Does college football need the NCAA to run the sport? PAC 12 commissioner George Klyavkov does not think so. Nor does he think he is alone.
“We have to be realistic about the fact that football is a unique animal among the rest of college sports and that there are conferences that have to be more consistent and have to be more in control of the future of high-level college football,” Klyavkov told the athlete Friday.
“I’ve been in conversations with several FBS commissioners, and I’ve been surprised at the collective support for the idea among the people I’ve spoken to about taking football rule-making and implementing football rules out of the NCAA and investing in a 10-conference-managed (FBS) organization.”
Whether this form should be within the purview of College Football Playoff – which is run by 10 FBS Conferences Plus Notre Dame — or in a separate but similar governing body led by a single official but backed by representatives from all FBS tournaments, Kliavkoff said he was not sure. He doesn’t know the feelings of the commissioners he hasn’t spoken to yet, but he said he expects the group to discuss the topic when it meets next week at the commissioners’ meetings in Park City, Utah. Among the regularly scheduled meetings that will be held is an annual CFP meeting, with these ten FBS commissioners.
“Having a business organization representing over 1,000 schools (across divisions I, II and III) working on very different business models is very challenging,” Klyavkov said. “Coming up with a common set of common sense rules for everyone was difficult before (the) Alston (Supreme Court ruling)Having come up with the rules and specifically imposing these roles, Alston proved nearly impossible.
“To me, it would make sense to have autonomy for a smaller group of the 32 conferences that currently make up Division I. But that doesn’t necessarily mean breaking away from the NCAA. You can do that within the NCAA, similar to how certain conferences have been granted autonomy ( Power 5) for specific issues”.
Klyavkov said he understands that enforcing the rules requires an executive arm similar to what the NCAA has, and that bureaucratic elements will be required for any non-NCAA entity formed to administer football. He also said he believed five conferences organizing sports are “too small” but 32 conferences that organize all college sports “too big”.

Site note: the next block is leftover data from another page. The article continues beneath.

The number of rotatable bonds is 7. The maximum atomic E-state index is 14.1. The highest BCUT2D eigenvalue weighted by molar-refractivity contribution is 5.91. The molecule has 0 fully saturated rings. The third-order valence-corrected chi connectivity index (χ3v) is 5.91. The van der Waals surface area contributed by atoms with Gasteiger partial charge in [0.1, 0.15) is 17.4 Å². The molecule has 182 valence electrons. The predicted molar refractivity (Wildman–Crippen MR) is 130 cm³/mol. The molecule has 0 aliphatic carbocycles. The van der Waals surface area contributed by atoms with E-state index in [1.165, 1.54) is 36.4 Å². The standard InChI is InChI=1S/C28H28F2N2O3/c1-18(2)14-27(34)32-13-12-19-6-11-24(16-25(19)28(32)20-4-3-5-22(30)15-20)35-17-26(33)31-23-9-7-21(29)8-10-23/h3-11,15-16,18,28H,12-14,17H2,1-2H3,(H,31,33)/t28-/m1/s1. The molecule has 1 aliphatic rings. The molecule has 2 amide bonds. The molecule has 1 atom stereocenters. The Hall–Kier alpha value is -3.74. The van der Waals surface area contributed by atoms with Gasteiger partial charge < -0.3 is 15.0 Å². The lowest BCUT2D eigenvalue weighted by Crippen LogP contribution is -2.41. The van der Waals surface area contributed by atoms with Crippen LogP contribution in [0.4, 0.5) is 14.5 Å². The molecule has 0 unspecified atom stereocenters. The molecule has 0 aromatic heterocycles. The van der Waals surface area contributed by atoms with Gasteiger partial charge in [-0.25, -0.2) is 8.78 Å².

“The way I think about it is: Control of everything related to college football except for media rights during the regular season would come down to one organization – rule making, rule enforcement and post-season management,” Klyavkov said.
Klyavkov is not alone in sharing this kind of sentiment. Ohio State Athletic Director Jane Smith spoke earlier this spring about the potential for the CFP to run college football. And the ACC Commissioner Jim Phillips said last month He believes ‘It is time for us to look at alternative models of football, perhaps other than what we have now. If we are going to do something – and you hear about the future of football and sponsorship of football – now is the time to do it. This is the time to do it,’ When you reorganize a structure like the NCAA.”
Phillips is a member of the Division One Transformation Committee, tasked with charting the course for the future of Division One. As it works at Weed on certain rule changes, it will also eventually establish minimum requirements for DI membership and an examination of who should govern what. There has long been criticism from those from well-resourced consortia that they do not have enough in common with less-resourced schools under the DI umbrella for everyone to be subject to the same rules and regulations.
“What do you do with football?” Phillips said. “Do you need to manage them separately? Do you need a governance structure? Those are questions we have to ask ourselves. And when I talk about football, I’m really talking about the 10 FBS conferences and Notre Dame. Those are the conferences that have said we are committed to this kind of resource “.
(Photo: Kirby Lee/USA Today)